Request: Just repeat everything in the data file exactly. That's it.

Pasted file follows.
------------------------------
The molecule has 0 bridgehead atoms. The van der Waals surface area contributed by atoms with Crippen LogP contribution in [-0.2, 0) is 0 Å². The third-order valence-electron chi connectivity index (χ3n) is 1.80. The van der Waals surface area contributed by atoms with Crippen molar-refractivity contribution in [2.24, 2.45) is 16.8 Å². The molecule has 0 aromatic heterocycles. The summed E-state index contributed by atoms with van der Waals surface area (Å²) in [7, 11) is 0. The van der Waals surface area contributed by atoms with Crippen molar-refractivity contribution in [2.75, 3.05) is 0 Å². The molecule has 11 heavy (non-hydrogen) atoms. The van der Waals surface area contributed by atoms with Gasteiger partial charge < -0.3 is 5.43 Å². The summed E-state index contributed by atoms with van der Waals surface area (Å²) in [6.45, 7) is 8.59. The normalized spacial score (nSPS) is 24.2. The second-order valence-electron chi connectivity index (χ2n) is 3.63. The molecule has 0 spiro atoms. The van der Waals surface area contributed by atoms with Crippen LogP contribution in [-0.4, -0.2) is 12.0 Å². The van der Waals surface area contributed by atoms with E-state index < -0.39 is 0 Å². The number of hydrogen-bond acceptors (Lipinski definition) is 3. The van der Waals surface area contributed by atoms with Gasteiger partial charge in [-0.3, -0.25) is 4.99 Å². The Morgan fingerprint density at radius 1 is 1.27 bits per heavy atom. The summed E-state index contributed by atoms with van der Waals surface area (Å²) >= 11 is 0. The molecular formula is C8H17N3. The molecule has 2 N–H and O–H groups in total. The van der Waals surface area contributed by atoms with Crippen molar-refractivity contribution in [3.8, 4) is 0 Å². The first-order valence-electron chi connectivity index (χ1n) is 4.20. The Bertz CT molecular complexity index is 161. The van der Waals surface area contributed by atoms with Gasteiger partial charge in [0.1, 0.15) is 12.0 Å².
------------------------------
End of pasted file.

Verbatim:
The molecule has 0 bridgehead atoms. The van der Waals surface area contributed by atoms with Crippen LogP contribution in [-0.2, 0) is 0 Å². The third-order valence-electron chi connectivity index (χ3n) is 1.80. The van der Waals surface area contributed by atoms with Crippen molar-refractivity contribution in [2.24, 2.45) is 16.8 Å². The molecule has 0 aromatic heterocycles. The summed E-state index contributed by atoms with van der Waals surface area (Å²) in [7, 11) is 0. The van der Waals surface area contributed by atoms with Crippen molar-refractivity contribution in [2.75, 3.05) is 0 Å². The molecule has 11 heavy (non-hydrogen) atoms. The van der Waals surface area contributed by atoms with Gasteiger partial charge < -0.3 is 5.43 Å². The summed E-state index contributed by atoms with van der Waals surface area (Å²) in [6.45, 7) is 8.59. The normalized spacial score (nSPS) is 24.2. The second-order valence-electron chi connectivity index (χ2n) is 3.63. The molecule has 0 spiro atoms. The van der Waals surface area contributed by atoms with Crippen LogP contribution in [-0.4, -0.2) is 12.0 Å². The van der Waals surface area contributed by atoms with E-state index < -0.39 is 0 Å². The number of hydrogen-bond acceptors (Lipinski definition) is 3. The van der Waals surface area contributed by atoms with Gasteiger partial charge in [-0.3, -0.25) is 4.99 Å². The Morgan fingerprint density at radius 1 is 1.27 bits per heavy atom. The summed E-state index contributed by atoms with van der Waals surface area (Å²) >= 11 is 0. The molecular formula is C8H17N3. The molecule has 2 N–H and O–H groups in total. The van der Waals surface area contributed by atoms with Crippen molar-refractivity contribution in [3.8, 4) is 0 Å². The first-order valence-electron chi connectivity index (χ1n) is 4.20. The Bertz CT molecular complexity index is 161. The van der Waals surface area contributed by atoms with Gasteiger partial charge in [0.1, 0.15) is 12.0 Å².